Development Minister Dirk Niebel has rejected claims that he put German business interests above human rights when he wrote to an NGO asking them not to criticize a Hamburg-based company operating in Uganda.
Two summer letters made public this week have put German Development Minister Dirk Niebel in hot water over the coffee industry. In the first, Niebel writes to food-focused non-governmental organization FIAN asking them to stop what he called a "campaign" against the Neumann Kaffee Gruppe coffee company.
In the second, FIAN said it took note of his request "with astonishment and concern," before outling their counter-argument.
FIAN argue that the coffee giant based in Hamburg should pay restitutions to thousands of farmers who say they were forcibly cleared from their land by the Ugandan military to make space for the coffee plantation. The group has often criticized the company in public over the issue but Niebel asked them to reconsider this.
Niebel, who twice mentioned that his ministry helps fund FIAN during an interview on German public radio station Deutschlandfunk, said the group was focusing on the wrong party in the dispute.
"There is no reason to believe that this investment [by the Neumann Kaffee Gruppe through its Kaweri Coffee subsidiary] was not made in good faith," Niebel said of the deal made with the Ugandan authorities. "That's why you have to be careful who you criticize. There were certainly some unfortunate situations in the build-up to this project. But when you work with a government who issues assurances - also in writing - then you can't really start with genealogical research, digging deep into Uganda's history, to find out what really happened on a plot of land."
Niebel pointed to a boycott of Ugandan coffee by some retailers in Germany, saying moves like this had the potential to negatively impact even more Ugandans than those displaced by the Kaweri plantation. Coffee accounts for more than half of the export revenue generated by Uganda. The Neumann Kaffee Gruppe has about a 10-percent share in the global coffee market.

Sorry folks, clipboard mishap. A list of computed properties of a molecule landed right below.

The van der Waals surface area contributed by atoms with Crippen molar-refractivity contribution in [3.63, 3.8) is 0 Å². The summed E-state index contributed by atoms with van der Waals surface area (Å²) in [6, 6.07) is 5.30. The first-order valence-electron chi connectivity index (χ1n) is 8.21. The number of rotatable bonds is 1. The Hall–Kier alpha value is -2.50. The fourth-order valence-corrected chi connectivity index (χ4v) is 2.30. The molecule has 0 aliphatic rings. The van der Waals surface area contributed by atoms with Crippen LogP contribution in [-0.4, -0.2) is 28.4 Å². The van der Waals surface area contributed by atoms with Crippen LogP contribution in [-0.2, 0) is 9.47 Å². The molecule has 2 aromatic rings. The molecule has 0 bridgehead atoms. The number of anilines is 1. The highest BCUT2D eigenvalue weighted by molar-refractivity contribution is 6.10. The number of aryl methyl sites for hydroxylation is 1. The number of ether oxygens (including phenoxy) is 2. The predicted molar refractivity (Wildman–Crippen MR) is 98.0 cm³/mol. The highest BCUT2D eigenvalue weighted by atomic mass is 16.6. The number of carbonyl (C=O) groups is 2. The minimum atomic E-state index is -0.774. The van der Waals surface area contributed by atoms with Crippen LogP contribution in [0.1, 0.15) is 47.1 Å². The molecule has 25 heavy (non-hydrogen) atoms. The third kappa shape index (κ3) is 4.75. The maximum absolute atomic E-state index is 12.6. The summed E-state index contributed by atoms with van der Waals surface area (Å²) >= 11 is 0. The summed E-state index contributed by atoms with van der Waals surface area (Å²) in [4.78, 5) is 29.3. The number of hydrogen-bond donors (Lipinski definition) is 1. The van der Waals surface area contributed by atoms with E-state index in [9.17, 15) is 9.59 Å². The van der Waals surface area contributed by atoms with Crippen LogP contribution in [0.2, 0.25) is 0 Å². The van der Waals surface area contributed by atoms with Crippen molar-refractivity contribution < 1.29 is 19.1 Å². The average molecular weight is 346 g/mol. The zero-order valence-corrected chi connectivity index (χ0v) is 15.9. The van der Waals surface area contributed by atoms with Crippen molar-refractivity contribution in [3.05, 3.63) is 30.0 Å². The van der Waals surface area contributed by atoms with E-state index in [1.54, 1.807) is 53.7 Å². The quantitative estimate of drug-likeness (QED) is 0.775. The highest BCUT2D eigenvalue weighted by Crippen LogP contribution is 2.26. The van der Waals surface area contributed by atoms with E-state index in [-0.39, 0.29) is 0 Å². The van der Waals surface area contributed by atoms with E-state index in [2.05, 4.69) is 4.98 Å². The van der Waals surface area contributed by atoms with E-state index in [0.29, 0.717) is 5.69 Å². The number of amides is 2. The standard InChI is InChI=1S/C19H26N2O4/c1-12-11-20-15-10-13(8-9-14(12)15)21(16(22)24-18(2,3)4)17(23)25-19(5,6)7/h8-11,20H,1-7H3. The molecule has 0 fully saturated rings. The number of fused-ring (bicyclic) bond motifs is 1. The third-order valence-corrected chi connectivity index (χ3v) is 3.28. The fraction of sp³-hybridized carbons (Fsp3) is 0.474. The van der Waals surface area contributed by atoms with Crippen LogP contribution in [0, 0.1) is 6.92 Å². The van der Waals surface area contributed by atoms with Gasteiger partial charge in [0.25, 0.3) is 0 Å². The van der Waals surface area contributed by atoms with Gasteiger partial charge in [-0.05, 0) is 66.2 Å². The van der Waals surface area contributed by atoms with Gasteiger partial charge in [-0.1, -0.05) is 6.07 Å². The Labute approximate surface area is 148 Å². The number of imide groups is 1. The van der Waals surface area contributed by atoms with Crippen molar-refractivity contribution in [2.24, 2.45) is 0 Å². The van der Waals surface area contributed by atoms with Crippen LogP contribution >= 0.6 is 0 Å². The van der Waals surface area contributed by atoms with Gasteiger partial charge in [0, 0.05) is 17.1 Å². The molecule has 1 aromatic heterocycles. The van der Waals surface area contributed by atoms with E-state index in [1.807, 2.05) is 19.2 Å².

"The Kaweri plantation is the largest German investment in Uganda and has the attention and the goodwill of the German government," Niebel had written to FIAN on June 25. This had prompted FIAN to say that Niebel's request appeared to be an attempt "to one-sidedly push through [German] business interests." In his Deutschlandfunk interview, Niebel instead warned of "pitting human rights and economic development against one another."
'No comment on ongoing case'
Niebel declined to comment in detail on the situation in Uganda, saying the German government would not comment on an ongoing court case in another country.
The "Wake Up and Fight for Your Rights, Madudu Group" - representing some of those affected - already won a civil lawsuit against the Kaweri subsidiary, but the company has appealed that verdict. FIAN mentioned this when replying to Niebel's letter saying it was "baffling" that he had made no mention of the existing court ruling. Neumann Kaffee Gruppe argues that, as it only bought the land on the understanding that nobody else laid claim to it, any fault would lie with the Ugandan authorities from before the signing of its lease for the plantation.
One former German negotiator on the long-running case, the Green party's Thilo Hoppe, was quoted by German daily Tagesspiegel as saying he felt "that the greatest resistance came from the side of the Ugandan government."
Niebel is a prominent member of Chancellor Angela Merkel's junior coalition partners, the Free Democrats. This party is sometimes criticized for its libertarian, pro-business stance and is currently struggling in opinion polls ahead of Germany's general election on September 22. The FDP had previously campaigned for the abolition of the development ministry, saying its work could be folded into the foreign ministry.
msh/kms (dpa, KNA, epd)